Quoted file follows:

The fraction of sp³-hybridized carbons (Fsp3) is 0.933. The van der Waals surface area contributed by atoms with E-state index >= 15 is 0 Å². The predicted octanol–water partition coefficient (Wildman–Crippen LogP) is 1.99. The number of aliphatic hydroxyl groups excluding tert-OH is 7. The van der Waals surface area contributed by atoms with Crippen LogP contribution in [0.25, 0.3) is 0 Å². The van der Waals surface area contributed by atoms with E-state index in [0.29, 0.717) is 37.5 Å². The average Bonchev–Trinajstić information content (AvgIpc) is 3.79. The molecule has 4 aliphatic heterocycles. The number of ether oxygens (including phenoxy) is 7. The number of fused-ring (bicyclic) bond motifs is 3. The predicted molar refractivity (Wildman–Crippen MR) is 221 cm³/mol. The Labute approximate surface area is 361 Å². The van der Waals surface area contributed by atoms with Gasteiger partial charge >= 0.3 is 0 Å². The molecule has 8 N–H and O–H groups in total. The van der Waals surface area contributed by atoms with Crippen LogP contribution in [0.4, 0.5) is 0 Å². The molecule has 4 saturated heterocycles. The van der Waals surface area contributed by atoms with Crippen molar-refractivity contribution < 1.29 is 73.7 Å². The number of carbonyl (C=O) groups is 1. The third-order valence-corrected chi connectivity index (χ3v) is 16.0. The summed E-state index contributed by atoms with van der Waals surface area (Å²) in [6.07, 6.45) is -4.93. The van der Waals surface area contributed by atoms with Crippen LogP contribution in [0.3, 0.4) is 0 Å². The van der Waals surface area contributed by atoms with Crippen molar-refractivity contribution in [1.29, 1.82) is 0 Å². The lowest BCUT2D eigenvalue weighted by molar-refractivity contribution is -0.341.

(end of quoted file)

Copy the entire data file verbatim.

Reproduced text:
The fraction of sp³-hybridized carbons (Fsp3) is 0.933. The van der Waals surface area contributed by atoms with E-state index >= 15 is 0 Å². The predicted octanol–water partition coefficient (Wildman–Crippen LogP) is 1.99. The number of aliphatic hydroxyl groups excluding tert-OH is 7. The van der Waals surface area contributed by atoms with Crippen LogP contribution in [0.25, 0.3) is 0 Å². The van der Waals surface area contributed by atoms with E-state index in [0.29, 0.717) is 37.5 Å². The average Bonchev–Trinajstić information content (AvgIpc) is 3.79. The molecule has 4 aliphatic heterocycles. The number of ether oxygens (including phenoxy) is 7. The number of fused-ring (bicyclic) bond motifs is 3. The predicted molar refractivity (Wildman–Crippen MR) is 221 cm³/mol. The Labute approximate surface area is 361 Å². The van der Waals surface area contributed by atoms with Gasteiger partial charge >= 0.3 is 0 Å². The molecule has 8 N–H and O–H groups in total. The van der Waals surface area contributed by atoms with Crippen LogP contribution in [0.4, 0.5) is 0 Å². The molecule has 4 saturated heterocycles. The van der Waals surface area contributed by atoms with Crippen molar-refractivity contribution < 1.29 is 73.7 Å². The number of carbonyl (C=O) groups is 1. The third-order valence-corrected chi connectivity index (χ3v) is 16.0. The summed E-state index contributed by atoms with van der Waals surface area (Å²) in [6.07, 6.45) is -4.93. The van der Waals surface area contributed by atoms with Crippen LogP contribution in [0.3, 0.4) is 0 Å². The van der Waals surface area contributed by atoms with Crippen molar-refractivity contribution in [1.29, 1.82) is 0 Å². The lowest BCUT2D eigenvalue weighted by molar-refractivity contribution is -0.341.